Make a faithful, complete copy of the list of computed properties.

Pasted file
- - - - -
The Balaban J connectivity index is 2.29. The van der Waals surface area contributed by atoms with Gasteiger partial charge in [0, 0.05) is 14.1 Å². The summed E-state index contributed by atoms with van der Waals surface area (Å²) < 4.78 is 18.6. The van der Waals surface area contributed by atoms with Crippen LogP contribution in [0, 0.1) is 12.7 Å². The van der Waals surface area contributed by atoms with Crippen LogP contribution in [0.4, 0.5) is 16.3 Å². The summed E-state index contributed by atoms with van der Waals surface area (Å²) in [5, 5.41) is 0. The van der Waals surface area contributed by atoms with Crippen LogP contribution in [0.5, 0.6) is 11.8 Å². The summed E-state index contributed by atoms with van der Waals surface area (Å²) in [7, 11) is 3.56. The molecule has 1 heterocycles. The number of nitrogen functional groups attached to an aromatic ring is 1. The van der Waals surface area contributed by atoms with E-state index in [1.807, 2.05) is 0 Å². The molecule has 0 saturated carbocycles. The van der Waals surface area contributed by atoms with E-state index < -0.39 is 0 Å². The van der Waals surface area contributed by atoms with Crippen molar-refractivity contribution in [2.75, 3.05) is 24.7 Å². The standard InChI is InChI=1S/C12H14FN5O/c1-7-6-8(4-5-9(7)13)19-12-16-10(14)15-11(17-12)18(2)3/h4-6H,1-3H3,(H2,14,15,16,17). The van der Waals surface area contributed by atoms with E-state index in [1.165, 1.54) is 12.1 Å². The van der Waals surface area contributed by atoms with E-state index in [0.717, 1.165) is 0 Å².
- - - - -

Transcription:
The Balaban J connectivity index is 2.29. The van der Waals surface area contributed by atoms with Gasteiger partial charge in [0, 0.05) is 14.1 Å². The summed E-state index contributed by atoms with van der Waals surface area (Å²) < 4.78 is 18.6. The van der Waals surface area contributed by atoms with Crippen LogP contribution in [0, 0.1) is 12.7 Å². The van der Waals surface area contributed by atoms with Crippen LogP contribution in [0.4, 0.5) is 16.3 Å². The summed E-state index contributed by atoms with van der Waals surface area (Å²) in [5, 5.41) is 0. The van der Waals surface area contributed by atoms with Crippen LogP contribution in [0.5, 0.6) is 11.8 Å². The summed E-state index contributed by atoms with van der Waals surface area (Å²) in [7, 11) is 3.56. The molecule has 1 heterocycles. The number of nitrogen functional groups attached to an aromatic ring is 1. The van der Waals surface area contributed by atoms with E-state index in [1.807, 2.05) is 0 Å². The molecule has 0 saturated carbocycles. The van der Waals surface area contributed by atoms with E-state index < -0.39 is 0 Å². The van der Waals surface area contributed by atoms with Crippen molar-refractivity contribution in [2.75, 3.05) is 24.7 Å². The standard InChI is InChI=1S/C12H14FN5O/c1-7-6-8(4-5-9(7)13)19-12-16-10(14)15-11(17-12)18(2)3/h4-6H,1-3H3,(H2,14,15,16,17). The van der Waals surface area contributed by atoms with E-state index in [1.165, 1.54) is 12.1 Å². The van der Waals surface area contributed by atoms with E-state index in [0.717, 1.165) is 0 Å².